Thomas Hood’s 1843 poem Song of the Shirt is the title of ‘labour chronicler’ Jeremy Seabrook’s latest book. Hood’s poem, a scathing indictment of industrial Britain, was written in memory of Mrs. Biddell, a widowed seamstress caught in a debt trap, compelled to pawn the clothes she made in order to feed her malnourished child.
Seabrook picks the weft thread of Hood’s poem and weaves a grim, unforgiving human tapestry of Bangladesh’s garment industry. His book is a bleak anthem to a country on the throes of an inhuman globalisation process, its poor subjected to never-ending penitential labour.
From early path-breaking works like The Unprivileged and City Close-up (in the mid-1960s) to Pauperland in 2013, few have been as successful in making the complexities of the working class experience as accessible as Seabrook. His style, meshing rigorous research with prose of superlative literary quality and economy, has found many imitators in the former Indian subcontinent where narratives chronicling the ‘other’ India or Pakistan have spawned a veritable publishing industry.
These narratives broadly fall into two categories: the dreary, formalistic subaltern treatise or the ‘development porn’ style which exuberantly employs literary devices like magic realism to chronicle slums to itinerant labourers to farmer suicides. But Seabrook, no crabbed socialist or overweening celebrity radical, effortlessly lays bare the monstrosity of Bangladesh garment industry — that Frankenstein’s Monster erected by the country’s consumerist elite, ruthlessly devouring its rural populace.
If the late Christopher Hitchens staked claim to be heir to the Orwell of 1984, then Seabrook surely is the unsung heir to the Orwell of Down and out in Paris and London and The Road to Wigan Pier. Structured in the classic labour investigation format, his book masterfully melds personal stories of young women in garment factories with embedded histories of Bangladesh, its great rivers, Kolkata, the twilight of the Mughal rule and the rapaciousness of the East India Company. An apocalyptic atmosphere hovers over Seabrook’s descriptions as he chronicles the inexorable decay of Bangladesh’s great cities — Barisal, Dhaka, Murshidabad. He expertly cross-cuts between the nihilistic present and the dark past, contrasting textile industries in 21st century Bangladesh with those in 19th century Manchester and Lancashire.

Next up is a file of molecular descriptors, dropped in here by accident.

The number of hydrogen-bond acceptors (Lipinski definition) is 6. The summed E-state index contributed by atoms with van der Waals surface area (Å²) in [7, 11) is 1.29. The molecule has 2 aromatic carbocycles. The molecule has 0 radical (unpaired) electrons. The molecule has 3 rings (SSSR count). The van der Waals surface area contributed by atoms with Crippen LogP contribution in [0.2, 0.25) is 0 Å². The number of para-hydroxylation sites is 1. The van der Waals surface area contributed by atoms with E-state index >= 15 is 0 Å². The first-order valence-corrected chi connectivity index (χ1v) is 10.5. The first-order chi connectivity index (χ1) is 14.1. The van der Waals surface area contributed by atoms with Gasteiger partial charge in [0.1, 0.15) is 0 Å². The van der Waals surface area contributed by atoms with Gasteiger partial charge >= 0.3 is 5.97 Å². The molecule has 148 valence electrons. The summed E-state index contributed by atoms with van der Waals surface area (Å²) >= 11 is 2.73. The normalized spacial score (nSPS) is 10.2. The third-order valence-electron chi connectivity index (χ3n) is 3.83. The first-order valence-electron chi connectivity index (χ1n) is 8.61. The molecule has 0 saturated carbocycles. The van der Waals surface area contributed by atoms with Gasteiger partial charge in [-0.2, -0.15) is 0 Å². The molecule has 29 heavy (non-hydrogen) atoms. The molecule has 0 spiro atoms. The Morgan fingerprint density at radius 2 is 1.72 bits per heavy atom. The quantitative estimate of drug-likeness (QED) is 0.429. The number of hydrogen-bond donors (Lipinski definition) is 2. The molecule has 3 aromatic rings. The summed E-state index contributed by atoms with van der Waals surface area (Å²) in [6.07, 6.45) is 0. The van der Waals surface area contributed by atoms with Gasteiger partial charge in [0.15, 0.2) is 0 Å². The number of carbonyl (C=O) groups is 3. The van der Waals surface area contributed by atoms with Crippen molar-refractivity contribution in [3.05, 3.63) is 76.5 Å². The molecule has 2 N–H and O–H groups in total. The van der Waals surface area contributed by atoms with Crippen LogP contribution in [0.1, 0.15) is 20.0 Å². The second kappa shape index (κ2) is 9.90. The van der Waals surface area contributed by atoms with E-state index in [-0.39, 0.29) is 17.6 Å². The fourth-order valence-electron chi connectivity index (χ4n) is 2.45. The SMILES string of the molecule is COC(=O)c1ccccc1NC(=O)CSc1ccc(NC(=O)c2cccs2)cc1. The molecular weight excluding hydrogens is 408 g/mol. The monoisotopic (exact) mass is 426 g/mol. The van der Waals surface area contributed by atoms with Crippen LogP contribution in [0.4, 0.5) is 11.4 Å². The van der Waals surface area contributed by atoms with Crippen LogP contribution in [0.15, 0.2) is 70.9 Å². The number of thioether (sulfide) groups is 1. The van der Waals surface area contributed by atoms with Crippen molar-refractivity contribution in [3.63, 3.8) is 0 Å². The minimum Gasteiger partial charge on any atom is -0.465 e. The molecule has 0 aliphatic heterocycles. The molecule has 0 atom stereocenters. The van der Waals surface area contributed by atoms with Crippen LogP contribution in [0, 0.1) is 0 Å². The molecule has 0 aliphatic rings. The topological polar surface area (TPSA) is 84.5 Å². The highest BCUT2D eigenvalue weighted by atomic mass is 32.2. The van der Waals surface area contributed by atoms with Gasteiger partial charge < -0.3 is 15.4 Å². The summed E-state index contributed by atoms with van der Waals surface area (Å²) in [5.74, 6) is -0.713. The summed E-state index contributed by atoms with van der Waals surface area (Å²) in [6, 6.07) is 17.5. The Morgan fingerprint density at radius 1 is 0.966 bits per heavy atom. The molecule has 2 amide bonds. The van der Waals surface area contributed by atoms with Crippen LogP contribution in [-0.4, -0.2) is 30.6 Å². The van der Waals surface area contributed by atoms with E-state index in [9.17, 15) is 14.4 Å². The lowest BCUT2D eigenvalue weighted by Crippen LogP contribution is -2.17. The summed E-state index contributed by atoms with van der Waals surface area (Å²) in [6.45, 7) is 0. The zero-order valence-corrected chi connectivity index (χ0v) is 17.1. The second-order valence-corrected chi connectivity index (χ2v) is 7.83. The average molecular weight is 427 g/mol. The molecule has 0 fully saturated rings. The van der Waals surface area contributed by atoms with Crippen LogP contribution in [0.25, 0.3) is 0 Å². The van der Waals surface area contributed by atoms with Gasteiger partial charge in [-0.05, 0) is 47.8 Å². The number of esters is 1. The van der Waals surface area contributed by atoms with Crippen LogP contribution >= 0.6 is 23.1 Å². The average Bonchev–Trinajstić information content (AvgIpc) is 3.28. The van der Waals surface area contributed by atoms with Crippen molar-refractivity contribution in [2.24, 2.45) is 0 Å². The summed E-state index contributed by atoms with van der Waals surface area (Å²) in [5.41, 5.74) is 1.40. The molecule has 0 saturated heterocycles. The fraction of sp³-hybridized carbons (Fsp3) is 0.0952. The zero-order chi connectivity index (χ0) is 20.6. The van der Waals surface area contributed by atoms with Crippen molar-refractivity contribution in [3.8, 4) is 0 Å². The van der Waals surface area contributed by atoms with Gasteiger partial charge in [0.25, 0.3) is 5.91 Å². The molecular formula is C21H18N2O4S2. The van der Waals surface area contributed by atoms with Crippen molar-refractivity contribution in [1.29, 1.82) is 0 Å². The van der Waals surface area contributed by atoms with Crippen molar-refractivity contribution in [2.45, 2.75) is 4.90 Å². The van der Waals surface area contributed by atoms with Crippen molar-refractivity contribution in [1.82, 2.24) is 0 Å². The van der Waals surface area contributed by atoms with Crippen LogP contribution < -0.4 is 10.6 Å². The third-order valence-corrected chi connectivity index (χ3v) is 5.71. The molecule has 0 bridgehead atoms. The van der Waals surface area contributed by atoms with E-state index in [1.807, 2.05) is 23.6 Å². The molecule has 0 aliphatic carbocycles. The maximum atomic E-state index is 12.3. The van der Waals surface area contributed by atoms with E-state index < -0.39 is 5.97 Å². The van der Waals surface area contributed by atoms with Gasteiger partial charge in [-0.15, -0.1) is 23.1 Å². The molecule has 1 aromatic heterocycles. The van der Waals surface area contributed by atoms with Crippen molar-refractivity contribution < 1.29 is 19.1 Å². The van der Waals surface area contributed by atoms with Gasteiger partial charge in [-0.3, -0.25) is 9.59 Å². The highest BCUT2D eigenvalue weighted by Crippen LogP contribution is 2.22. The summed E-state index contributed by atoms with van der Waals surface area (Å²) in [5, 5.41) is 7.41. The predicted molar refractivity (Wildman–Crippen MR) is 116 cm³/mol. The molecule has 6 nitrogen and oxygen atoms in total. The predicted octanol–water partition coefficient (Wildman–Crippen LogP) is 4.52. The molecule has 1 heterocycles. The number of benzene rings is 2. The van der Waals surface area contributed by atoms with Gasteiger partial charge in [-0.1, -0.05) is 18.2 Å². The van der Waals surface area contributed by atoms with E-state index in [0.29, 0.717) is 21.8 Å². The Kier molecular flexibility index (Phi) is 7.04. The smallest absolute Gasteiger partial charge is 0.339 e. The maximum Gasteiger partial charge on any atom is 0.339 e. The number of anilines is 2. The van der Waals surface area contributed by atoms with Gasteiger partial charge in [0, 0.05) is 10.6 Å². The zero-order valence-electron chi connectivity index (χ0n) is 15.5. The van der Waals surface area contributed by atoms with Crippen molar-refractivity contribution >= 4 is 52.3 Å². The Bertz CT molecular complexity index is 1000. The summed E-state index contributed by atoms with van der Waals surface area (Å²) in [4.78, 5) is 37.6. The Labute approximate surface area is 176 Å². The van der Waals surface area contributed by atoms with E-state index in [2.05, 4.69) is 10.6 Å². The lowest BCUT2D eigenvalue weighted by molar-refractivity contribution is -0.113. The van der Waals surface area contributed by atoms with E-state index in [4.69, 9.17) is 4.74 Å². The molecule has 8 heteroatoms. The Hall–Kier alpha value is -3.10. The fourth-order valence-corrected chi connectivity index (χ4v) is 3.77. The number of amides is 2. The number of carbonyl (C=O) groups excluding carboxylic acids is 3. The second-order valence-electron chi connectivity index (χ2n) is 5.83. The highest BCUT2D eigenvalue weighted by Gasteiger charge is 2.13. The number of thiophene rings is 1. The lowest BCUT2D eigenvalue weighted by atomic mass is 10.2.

He details the sharp vicissitudes in fortunes of weavers across two continents as the loss of the weaving industry to Bengal in the late 18th century coincided with the rise of mechanised production of cotton goods in Manchester and its satellite towns. Seabrook consummately lays bare evidence of the debilitating effects of the garment industry on its rural populace. A disturbing pattern is etched of life before and after the decline of weaving in Bengal, which subsequently led to the emergence of Dhaka as “a labour camp masquerading as a city”.
Sample some facts: 80 per cent of the Bangladesh’s foreign exchange today is dependent upon this single industry. Between 80 and 90 per cent of these workers are women. Most of them are minors, whose workday never seems to end in cramped 16-storey buildings highly susceptible to fire. These 12-year-olds, hurtled into the big cities from their idyllic villages, form what Seabrook poignantly calls the “disposable rags of humanity”. Their happiness is purchased for 1200 tanka (15$) by callous, profit-seeking factory owners while they slave away their childhood in “a vast machine (the garment industry) for enriching the elites”. Up to 60 per cent of Dhaka’s garment industries stand on insecure ground, liable to collapse like a house of cards at the faintest tremors of an earthquake. Almost all of Bangladesh bureaucrats and politicians have a stake in at least one of these big garment concerns. In fact, Seabrook begins his book not with a litany of the fires that have ravaged garment factories claiming hundreds, but with an infamous building collapse on the edge of Dhaka on April 2013 that claimed 1,100 lives.
In the last decade, at least 500 workers, mostly women, have been claimed by fire accidents. “There is a heavy and tragic irony in these burnt offerings,” writes Seabrook, noting that while water, in the form of floods or cyclones usually has been the harbinger of death for the people of Bangladesh, perhaps fire was “a fitting agent of destruction today” as it symbolized industrial development.
In his works, Seabrook often uses pleonexia — the morbid desire for possession — to damningly arraign the consumerist elite in the U.S. and the U.K. The term is eminently germane to the ruling elites of Bangladesh, India and Pakistan as well. He is endlessly quotable, expressing his thought in cadences of haunting poetic power. Comparing the appalling conditions of Bangladesh’s garment factory workers with the unthinking consumption of those garments in Britain, Seabrook remarks that “manufacturing in Britain is a buried civilization, obliterated by palaces of merchandise – including those garments from Bangladesh, the stitching of which is now invisible to the eyes of people who have raised their gaze from loom and machine (those who toiled in the mills of Manchester) and fixed it on the goods which it is now their privilege to consume.”
Bangladesh’s garment workers have few crutches to fall back on, except, perhaps nostalgia — which the author describes as “a costless luxury of the exploited of posterity.” Seabrook has transformed labour writing into an art, and Song of the Shirt is testament to an artist at the height of his powers.
- The Hindu